Monday, January 18, 2010

Exercise. Because.

I was interviewed for this article on the Cleveland Clinic website. What I like most about it is that it also mentions one of my neuroscience heroes John Ratey. The fact that I'm mentioned before him- and more often- is just plain wrong.

The focus of this article is the impact of exercise on stroke recovery. But exercise per se does not necessarily drive the sort of cortical changes needed to recover. Of course, it is important to do both cardiovascular and strengthening exercises after stroke, if for no other reason than the fact that life poststroke takes so much energy for two reasons:
  • ~Typically everything a stroke survivor does takes twice as much energy. A good example of this is walking. A stroke survivor takes an average of twice as much energy to walk as someone who has not had a stroke.
  • ~Stroke survivors are in about half as good a shape as age matched couch potatoes.
  • ~Although it hasn't been measured, neuroplasticity takes energy. We're not sure how much. But when you consider that the brain gets 20% of total body oxygen consumption, while it only represents 2% of total body weight, you can imagine how much energy it takes to drive neuroplastic change.
So the bottom line is that stroke recovery needs energy. And exercise is good for banking energy.



Dean said...

Well Peter, I think something else is going on with tiredness/fatigue. If I am only using twice as much energy to move around I would be tired. But I am completely fatigued each and every day. My resting heart rate of 53 which at my age of 53 puts me in the athlete category. So my cardiovascular fitness is excellent. Even if I use 4 times as much energy each day to get around, that would just make me tired, not exhaust me.

Dean said...

Just finished reading the John Ratey book;Spark: The Revolutionary New Science of Exercise and the Brain. While it doesn't correlate directly with stroke rehabilitation, it gives me the same hope I had when I first learned about neuroplasticity.
Neurogenesis,I guess besides all the repetitions I need to exercise even more to bring my heart rate up to get all the abbreviations started.

Larry said...

Inspiring blog. I have always had so much empathy for how much energy it takes for stroke survivors to do things. This has driven me to find methods which rapidly re-educate the brain for the lost movements. This immediately makes exercise easier as the brain has returned to automatically coordinating muscles into more graceful movement. This contrasts with the "manual control" for each movement that makes stroke survivors so tired. The stroke traumatized the brain's ability to naturally move, but it can be restored. Thanks for caring about and supporting stroke survivors.

Peter said...

Dean, I'm a big fan of John Ratey, and I do think that his ideas intersect well with any kind of learning, including motor learning after stroke. I think what he's saying is, do cardio or weight training, then learn then do cardio or weight training and learn. Exercise primes the brain for any kind of learning.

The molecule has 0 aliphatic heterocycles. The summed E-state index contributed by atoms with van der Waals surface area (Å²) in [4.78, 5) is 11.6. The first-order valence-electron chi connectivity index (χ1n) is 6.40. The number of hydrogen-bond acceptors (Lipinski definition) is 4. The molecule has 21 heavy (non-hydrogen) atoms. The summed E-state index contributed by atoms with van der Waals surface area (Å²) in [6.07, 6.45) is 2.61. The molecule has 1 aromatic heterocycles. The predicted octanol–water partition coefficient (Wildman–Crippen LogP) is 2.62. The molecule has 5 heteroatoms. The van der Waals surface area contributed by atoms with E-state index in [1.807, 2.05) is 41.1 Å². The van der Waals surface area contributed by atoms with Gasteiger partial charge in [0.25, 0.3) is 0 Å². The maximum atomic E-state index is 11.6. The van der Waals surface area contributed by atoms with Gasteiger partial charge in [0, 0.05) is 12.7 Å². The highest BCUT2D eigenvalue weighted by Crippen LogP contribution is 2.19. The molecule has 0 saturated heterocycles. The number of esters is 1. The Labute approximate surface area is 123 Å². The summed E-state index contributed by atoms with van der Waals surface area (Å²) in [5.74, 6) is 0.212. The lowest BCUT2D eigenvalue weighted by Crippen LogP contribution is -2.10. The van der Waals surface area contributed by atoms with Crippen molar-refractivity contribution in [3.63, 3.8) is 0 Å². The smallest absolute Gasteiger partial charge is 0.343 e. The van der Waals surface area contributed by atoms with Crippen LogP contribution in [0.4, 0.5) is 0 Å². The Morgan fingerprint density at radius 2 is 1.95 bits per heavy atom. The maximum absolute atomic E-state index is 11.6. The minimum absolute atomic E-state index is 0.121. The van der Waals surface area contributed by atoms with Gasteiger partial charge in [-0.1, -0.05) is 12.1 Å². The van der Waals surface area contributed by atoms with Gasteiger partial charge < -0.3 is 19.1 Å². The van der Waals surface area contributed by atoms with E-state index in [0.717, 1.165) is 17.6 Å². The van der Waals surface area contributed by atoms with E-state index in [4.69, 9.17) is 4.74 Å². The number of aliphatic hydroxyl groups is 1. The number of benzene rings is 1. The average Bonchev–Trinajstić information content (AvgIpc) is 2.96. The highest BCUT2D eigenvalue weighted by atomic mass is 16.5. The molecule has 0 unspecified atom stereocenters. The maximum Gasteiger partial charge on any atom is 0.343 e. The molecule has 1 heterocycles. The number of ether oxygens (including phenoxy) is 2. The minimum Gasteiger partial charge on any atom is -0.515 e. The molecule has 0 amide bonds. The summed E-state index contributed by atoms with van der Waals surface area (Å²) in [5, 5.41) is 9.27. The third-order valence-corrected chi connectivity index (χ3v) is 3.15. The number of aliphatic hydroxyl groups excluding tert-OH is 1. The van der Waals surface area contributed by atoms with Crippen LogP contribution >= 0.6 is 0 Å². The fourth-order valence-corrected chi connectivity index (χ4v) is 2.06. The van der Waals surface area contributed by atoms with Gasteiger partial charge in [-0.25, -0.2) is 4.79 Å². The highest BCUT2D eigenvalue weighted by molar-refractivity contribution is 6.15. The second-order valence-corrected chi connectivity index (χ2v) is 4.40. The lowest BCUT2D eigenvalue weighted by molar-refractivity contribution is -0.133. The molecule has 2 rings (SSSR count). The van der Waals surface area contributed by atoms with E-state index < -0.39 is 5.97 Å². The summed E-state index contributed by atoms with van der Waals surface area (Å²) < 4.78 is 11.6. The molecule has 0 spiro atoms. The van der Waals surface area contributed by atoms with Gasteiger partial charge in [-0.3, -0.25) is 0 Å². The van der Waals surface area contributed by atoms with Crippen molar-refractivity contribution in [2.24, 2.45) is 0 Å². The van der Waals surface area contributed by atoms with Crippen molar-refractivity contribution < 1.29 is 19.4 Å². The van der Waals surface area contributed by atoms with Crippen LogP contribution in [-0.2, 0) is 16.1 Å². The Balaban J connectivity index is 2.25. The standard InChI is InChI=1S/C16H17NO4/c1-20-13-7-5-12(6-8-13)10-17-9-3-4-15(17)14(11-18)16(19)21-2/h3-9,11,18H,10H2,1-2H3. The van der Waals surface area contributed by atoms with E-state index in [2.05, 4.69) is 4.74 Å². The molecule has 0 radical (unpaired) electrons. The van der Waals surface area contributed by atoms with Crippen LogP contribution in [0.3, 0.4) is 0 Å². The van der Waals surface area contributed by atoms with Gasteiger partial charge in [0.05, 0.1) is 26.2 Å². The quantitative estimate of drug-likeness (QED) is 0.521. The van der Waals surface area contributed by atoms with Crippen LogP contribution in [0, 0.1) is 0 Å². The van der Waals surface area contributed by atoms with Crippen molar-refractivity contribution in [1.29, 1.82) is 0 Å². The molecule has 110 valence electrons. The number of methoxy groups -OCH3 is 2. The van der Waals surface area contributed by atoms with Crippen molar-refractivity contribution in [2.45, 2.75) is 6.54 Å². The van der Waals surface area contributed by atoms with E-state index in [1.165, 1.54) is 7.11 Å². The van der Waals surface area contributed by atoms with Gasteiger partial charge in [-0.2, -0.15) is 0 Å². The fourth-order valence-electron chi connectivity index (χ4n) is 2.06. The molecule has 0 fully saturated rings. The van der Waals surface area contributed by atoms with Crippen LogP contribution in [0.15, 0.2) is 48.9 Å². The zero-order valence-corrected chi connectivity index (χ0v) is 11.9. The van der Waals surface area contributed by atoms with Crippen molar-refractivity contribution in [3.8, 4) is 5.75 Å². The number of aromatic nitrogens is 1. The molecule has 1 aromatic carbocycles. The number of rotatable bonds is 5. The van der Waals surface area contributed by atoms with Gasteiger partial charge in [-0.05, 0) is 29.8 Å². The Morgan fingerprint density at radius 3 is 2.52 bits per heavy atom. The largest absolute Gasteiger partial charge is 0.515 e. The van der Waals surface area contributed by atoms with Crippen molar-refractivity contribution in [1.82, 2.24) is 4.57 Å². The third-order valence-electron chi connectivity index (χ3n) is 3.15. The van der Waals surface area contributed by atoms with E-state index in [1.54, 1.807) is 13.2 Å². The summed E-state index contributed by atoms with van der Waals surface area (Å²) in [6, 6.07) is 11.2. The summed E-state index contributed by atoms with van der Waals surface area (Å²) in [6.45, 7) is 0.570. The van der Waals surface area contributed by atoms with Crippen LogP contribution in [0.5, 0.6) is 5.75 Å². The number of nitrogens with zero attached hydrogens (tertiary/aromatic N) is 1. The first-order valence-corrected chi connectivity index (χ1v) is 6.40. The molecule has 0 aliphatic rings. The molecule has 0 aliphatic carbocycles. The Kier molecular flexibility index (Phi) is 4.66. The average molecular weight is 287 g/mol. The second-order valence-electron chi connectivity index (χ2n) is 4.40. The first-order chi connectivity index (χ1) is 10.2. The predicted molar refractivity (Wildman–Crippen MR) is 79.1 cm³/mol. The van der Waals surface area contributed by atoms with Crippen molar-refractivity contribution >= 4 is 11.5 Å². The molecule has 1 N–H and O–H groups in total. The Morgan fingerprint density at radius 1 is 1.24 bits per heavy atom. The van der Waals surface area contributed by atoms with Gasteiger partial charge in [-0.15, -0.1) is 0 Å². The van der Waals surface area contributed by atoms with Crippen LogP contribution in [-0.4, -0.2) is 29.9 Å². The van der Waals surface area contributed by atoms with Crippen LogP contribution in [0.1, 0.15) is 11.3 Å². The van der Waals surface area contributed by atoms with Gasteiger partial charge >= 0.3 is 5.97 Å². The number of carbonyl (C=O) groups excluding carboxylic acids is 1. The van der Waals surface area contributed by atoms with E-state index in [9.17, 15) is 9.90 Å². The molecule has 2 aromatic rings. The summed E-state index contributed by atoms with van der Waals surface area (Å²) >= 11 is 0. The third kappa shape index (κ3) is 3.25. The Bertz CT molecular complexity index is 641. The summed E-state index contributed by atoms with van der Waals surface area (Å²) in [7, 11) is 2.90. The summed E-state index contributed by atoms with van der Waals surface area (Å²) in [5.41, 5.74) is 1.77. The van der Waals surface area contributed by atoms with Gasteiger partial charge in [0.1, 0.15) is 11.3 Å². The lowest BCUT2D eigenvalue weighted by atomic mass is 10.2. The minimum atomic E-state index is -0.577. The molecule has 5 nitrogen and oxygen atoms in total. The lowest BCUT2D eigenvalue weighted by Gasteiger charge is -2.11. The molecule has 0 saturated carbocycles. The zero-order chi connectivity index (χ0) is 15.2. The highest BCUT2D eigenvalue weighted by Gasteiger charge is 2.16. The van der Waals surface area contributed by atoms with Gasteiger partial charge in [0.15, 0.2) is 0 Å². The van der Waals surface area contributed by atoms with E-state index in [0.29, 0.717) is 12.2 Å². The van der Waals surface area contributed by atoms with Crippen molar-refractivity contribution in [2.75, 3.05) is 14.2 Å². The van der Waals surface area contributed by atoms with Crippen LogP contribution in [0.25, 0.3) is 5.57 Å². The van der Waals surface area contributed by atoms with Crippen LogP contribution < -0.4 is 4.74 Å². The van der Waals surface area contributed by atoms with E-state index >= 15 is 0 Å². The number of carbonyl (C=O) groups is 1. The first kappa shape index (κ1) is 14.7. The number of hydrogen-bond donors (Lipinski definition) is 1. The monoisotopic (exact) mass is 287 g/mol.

Peter said...
This comment has been removed by the author.
Peter said...


Thanks for the kind words about the blog.

I think the key word in your statement is "rapidly." If it doesn't work soon, it's probably not going to work. Typically stroke survivors will try to get better by doing the same thing over and over. And when stroke survivors go back to therapy they end up doing essentially the same things that were used and failed to progress them beyond a previous perceived plateau. If something is going to work, you should see changes relatively soon. The changes should be measurable and they should be measured. You can make incremental change and not notice it because... it's incremental. So, if it does not work in the first 2-3 weeks, chuck it and move on. There are too many recovery fish in the sea to stick with ineffective stuff.

LSL said...

Hi Peter. I had two strokes during my pregnancy 3/13/99 & 3/16/99. It took until 9/04 for the doctor's to find out that I had a hole in my heart. The hole in my heart was fixed 10/04. Why I'm writing to you is because I've had too many TIA's to count since '99. When my stress level increases so do my TIA's. I don't know when, where, or why they continue. I'm on low dose aspirin, Lexapro & Xanax everyday. The Xanax helps keep the TIA's under control, but doesn't stop them from occuring. The doctor's did confirm 2 years ago that the white matter in my brain has been increasing. I just wondered if you knew any other treatments or studies done in this area. I appreciate any feedback that you can provide. Thank you. :)

陽台 said...
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Peter G Levine said...

LSL, email me at:


Tamara said...

I often wonder if fatigue isn't caused by depression (or in my case dysthymia). A few years ago I asked my physiatrist for antidepressants, but he advised me not to take them. Since I began recovering I am drawn to mind-body medicine. Movies like You can heal your life with Louise Hay and books by dr. David Hamilton and Bernie Siegel. They give me hope and inspire me.

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